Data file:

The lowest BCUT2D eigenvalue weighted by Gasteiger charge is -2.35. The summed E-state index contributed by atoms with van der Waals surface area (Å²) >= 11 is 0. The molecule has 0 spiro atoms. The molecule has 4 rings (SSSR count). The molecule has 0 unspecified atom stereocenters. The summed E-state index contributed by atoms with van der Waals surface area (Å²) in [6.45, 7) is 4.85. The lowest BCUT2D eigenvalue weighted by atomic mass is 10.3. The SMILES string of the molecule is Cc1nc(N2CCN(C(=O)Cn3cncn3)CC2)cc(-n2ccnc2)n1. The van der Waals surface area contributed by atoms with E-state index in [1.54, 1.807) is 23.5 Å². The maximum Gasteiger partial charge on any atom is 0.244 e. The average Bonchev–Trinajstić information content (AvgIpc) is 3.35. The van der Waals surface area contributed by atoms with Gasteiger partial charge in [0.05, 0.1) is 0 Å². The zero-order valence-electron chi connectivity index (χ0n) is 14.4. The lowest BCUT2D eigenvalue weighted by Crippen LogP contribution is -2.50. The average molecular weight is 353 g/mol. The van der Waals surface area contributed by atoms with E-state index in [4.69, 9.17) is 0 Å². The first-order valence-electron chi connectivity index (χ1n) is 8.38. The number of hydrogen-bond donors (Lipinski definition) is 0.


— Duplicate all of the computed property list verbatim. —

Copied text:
The lowest BCUT2D eigenvalue weighted by Gasteiger charge is -2.35. The summed E-state index contributed by atoms with van der Waals surface area (Å²) >= 11 is 0. The molecule has 0 spiro atoms. The molecule has 4 rings (SSSR count). The molecule has 0 unspecified atom stereocenters. The summed E-state index contributed by atoms with van der Waals surface area (Å²) in [6.45, 7) is 4.85. The lowest BCUT2D eigenvalue weighted by atomic mass is 10.3. The SMILES string of the molecule is Cc1nc(N2CCN(C(=O)Cn3cncn3)CC2)cc(-n2ccnc2)n1. The van der Waals surface area contributed by atoms with E-state index in [1.54, 1.807) is 23.5 Å². The maximum Gasteiger partial charge on any atom is 0.244 e. The average Bonchev–Trinajstić information content (AvgIpc) is 3.35. The van der Waals surface area contributed by atoms with Gasteiger partial charge in [0.05, 0.1) is 0 Å². The zero-order valence-electron chi connectivity index (χ0n) is 14.4. The lowest BCUT2D eigenvalue weighted by Crippen LogP contribution is -2.50. The average molecular weight is 353 g/mol. The van der Waals surface area contributed by atoms with E-state index in [4.69, 9.17) is 0 Å². The first-order valence-electron chi connectivity index (χ1n) is 8.38. The number of hydrogen-bond donors (Lipinski definition) is 0.